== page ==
By John Foley, SJ
The Church seems to have a liturgical strategy in Advent's Sunday readings. Each week, the First Reading is positive, a promise of good, the "carrot." Then, the Gospel and the Second Reading seem to whack us with the "stick."*
The First Reading this Sunday reminds us of the promise God made to his people: rightness and justice will come to the earth. Security. The day of the Lord will arrive, though long delayed. Peace in our day. What a great promise at such a time as ours. Too good to be true? Just pious thought? Read the First Reading now, and ask yourself such questions. Spend time with them. Pray to God for help. The Responsorial Psalm will help. It asks God to make known his ways to us, to guide us and to teach us.
The Second Reading urges us to put God's promise of peace into action, even if we are only starting to grasp what it means. Love others and be loved!
Let us conduct ourselves properly as in the day, not in orgies and drunkenness, not in promiscuity and lust, not in rivalry and jealousy. It talks as if we were tempted to such things. Yet, why did Paul warn people if there were no reason? Don't you and I need to "put on the Lord Jesus Christ" as this reading urges?
[This] is the hour now for you to awake from sleep. The Gospel is the "stick" that tries to help us wake up, especially if the above has not helped. Jesus says, Two men will be out in the field; one will be taken, and one will be left. Two women will be grinding at the mill; one will be taken, and one will be left.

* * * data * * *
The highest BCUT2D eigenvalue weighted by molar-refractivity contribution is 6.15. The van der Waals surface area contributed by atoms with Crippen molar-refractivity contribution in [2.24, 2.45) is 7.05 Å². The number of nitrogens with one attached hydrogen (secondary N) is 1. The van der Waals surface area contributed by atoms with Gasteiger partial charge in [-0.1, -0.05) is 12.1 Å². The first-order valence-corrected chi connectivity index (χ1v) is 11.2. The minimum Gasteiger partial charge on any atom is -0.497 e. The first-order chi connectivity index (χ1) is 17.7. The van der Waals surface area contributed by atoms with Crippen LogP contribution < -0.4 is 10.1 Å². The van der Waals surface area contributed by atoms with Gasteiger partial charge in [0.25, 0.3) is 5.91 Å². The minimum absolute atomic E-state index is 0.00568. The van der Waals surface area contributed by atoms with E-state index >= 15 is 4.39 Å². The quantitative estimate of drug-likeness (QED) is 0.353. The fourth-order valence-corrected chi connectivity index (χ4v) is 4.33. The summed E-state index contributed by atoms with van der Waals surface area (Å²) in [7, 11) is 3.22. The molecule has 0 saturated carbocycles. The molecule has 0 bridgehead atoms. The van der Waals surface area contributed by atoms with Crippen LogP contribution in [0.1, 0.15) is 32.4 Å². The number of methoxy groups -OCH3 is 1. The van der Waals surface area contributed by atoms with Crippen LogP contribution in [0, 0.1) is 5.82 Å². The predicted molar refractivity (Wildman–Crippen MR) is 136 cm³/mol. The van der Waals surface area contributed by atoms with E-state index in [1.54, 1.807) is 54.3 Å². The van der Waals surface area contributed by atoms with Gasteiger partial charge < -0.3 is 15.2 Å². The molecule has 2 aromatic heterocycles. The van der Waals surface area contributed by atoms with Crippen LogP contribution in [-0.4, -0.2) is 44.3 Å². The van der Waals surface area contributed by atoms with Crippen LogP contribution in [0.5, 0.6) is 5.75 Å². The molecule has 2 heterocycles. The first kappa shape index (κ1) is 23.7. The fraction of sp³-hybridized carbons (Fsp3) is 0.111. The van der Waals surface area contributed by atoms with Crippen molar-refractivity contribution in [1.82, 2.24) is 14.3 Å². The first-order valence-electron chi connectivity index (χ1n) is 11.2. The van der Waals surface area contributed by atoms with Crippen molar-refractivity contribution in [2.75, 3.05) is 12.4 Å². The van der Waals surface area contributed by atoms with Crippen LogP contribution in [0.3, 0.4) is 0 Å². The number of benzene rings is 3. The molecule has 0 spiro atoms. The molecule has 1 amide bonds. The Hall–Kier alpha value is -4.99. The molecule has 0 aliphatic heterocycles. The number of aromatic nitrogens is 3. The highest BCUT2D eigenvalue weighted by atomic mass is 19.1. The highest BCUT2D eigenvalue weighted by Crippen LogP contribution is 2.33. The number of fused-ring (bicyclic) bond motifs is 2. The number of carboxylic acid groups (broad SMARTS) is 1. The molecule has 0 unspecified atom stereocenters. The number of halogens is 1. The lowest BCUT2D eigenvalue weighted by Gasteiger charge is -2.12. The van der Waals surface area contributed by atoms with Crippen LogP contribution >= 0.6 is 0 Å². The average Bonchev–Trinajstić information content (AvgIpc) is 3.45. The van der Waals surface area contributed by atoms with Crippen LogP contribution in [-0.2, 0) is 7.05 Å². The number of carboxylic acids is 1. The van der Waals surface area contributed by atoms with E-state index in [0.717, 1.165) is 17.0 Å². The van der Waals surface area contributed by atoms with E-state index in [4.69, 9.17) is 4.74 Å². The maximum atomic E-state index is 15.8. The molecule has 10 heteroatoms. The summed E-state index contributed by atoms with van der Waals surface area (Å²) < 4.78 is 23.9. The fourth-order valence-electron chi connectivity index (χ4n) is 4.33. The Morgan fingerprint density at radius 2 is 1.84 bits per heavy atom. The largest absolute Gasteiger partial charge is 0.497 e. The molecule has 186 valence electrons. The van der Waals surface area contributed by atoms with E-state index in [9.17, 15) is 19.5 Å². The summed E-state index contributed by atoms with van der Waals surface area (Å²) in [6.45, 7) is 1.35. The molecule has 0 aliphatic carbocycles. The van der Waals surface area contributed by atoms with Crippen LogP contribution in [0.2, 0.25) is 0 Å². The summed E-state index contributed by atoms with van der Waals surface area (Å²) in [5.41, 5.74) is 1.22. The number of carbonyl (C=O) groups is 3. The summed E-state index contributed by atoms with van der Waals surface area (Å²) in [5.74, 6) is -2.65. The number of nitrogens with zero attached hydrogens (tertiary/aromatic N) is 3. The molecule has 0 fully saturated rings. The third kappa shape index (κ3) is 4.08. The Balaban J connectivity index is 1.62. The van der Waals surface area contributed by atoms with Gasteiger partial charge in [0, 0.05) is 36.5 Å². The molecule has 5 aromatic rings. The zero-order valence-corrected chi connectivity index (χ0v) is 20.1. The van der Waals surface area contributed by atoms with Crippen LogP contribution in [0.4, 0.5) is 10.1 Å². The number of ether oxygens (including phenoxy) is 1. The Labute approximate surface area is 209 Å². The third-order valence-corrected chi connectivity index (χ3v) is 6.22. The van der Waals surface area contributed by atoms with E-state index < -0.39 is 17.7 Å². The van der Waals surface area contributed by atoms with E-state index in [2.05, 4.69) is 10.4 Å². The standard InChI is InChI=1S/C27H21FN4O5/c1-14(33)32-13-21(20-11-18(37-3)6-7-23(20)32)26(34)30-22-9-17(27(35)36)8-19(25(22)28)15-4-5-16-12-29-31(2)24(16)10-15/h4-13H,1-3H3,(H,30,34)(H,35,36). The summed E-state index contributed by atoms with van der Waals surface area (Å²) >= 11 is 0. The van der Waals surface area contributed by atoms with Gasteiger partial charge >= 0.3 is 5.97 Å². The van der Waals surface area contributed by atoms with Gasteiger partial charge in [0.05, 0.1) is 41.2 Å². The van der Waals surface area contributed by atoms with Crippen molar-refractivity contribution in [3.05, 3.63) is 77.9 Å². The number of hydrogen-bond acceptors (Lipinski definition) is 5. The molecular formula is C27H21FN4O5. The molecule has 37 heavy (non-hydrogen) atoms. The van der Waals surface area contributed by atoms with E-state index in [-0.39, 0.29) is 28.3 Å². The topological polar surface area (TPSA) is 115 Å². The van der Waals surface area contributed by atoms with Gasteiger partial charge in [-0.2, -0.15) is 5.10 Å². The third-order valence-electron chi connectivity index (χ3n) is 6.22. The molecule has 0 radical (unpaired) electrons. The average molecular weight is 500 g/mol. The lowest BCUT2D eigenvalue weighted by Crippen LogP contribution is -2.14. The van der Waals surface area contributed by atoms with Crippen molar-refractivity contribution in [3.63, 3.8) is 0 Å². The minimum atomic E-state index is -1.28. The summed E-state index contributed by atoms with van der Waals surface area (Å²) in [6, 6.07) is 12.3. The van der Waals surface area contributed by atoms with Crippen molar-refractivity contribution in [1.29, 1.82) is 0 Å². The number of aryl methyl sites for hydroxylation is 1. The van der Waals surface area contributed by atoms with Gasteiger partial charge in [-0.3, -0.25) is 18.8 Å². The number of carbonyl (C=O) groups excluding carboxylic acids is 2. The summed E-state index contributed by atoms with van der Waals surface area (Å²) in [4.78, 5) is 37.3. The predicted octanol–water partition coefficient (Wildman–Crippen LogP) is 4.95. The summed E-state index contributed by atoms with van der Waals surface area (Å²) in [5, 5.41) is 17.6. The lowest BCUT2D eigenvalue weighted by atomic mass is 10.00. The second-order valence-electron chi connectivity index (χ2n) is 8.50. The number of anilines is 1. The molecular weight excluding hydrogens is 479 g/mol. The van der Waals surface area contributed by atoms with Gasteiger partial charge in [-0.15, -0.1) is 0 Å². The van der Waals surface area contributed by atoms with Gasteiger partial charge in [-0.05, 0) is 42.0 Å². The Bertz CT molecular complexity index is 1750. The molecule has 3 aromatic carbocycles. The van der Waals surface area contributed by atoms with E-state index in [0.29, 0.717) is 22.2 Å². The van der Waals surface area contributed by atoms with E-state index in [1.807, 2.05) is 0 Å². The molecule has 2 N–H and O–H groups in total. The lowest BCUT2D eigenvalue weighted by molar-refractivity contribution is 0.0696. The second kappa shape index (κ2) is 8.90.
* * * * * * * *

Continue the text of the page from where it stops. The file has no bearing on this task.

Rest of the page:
Therefore, stay awake!
Go ahead and spend time on this. Are you ready for the warning? Let yourself imagine what this planet might be like if no one paid attention, except to their own wants. Picture it, and don't worry about being exact. Experience it. Will such a shakeup happen literally? Maybe much worse is to come, judging from our world.
Do you live without fear of terrorist acts, of proliferating nuclear weapons, of the crash of an entire world economy, of the greed that fills so many hearts to overflowing in your city, in your state, your world?
If you can say, "I am afraid of these," then you can go back to the Responsorial Psalm and pray heartily. Beg that Christ be given birth in your soul and in so many others in this world that need it so badly.
* Why celebrate Advent?
"I don't know why, it always just comes along"; or, "I don't know, no one ever told me why." Or especially, "if Christ has already been born, what is this Advent 'waiting' for? Have we forgotten what happened so many centuries ago and need to remind ourselves?"
Strangely, that is part of the answer. His birth is into our hearts every year, not just once, thousands of years ago.